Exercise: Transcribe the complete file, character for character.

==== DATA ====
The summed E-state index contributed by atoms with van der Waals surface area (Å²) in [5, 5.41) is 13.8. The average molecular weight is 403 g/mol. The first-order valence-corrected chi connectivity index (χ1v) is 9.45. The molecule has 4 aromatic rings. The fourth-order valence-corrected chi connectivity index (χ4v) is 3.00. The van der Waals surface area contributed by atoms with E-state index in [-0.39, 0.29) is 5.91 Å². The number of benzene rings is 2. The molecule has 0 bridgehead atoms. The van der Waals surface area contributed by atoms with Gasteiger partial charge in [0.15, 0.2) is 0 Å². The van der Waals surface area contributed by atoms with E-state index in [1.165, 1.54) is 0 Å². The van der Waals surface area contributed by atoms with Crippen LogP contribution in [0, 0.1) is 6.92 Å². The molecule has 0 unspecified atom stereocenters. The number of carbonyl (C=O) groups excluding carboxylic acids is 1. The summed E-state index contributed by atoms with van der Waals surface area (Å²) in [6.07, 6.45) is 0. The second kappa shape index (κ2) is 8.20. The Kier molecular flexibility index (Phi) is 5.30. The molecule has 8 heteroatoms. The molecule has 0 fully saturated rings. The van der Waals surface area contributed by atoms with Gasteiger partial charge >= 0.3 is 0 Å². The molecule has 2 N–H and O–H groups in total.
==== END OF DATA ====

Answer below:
The summed E-state index contributed by atoms with van der Waals surface area (Å²) in [5, 5.41) is 13.8. The average molecular weight is 403 g/mol. The first-order valence-corrected chi connectivity index (χ1v) is 9.45. The molecule has 4 aromatic rings. The fourth-order valence-corrected chi connectivity index (χ4v) is 3.00. The van der Waals surface area contributed by atoms with E-state index in [-0.39, 0.29) is 5.91 Å². The number of benzene rings is 2. The molecule has 0 bridgehead atoms. The van der Waals surface area contributed by atoms with Gasteiger partial charge in [0.15, 0.2) is 0 Å². The van der Waals surface area contributed by atoms with E-state index in [1.165, 1.54) is 0 Å². The van der Waals surface area contributed by atoms with Crippen LogP contribution in [0, 0.1) is 6.92 Å². The molecule has 0 unspecified atom stereocenters. The number of carbonyl (C=O) groups excluding carboxylic acids is 1. The summed E-state index contributed by atoms with van der Waals surface area (Å²) in [6.07, 6.45) is 0. The second kappa shape index (κ2) is 8.20. The Kier molecular flexibility index (Phi) is 5.30. The molecule has 8 heteroatoms. The molecule has 0 fully saturated rings. The van der Waals surface area contributed by atoms with Gasteiger partial charge >= 0.3 is 0 Å². The molecule has 2 N–H and O–H groups in total.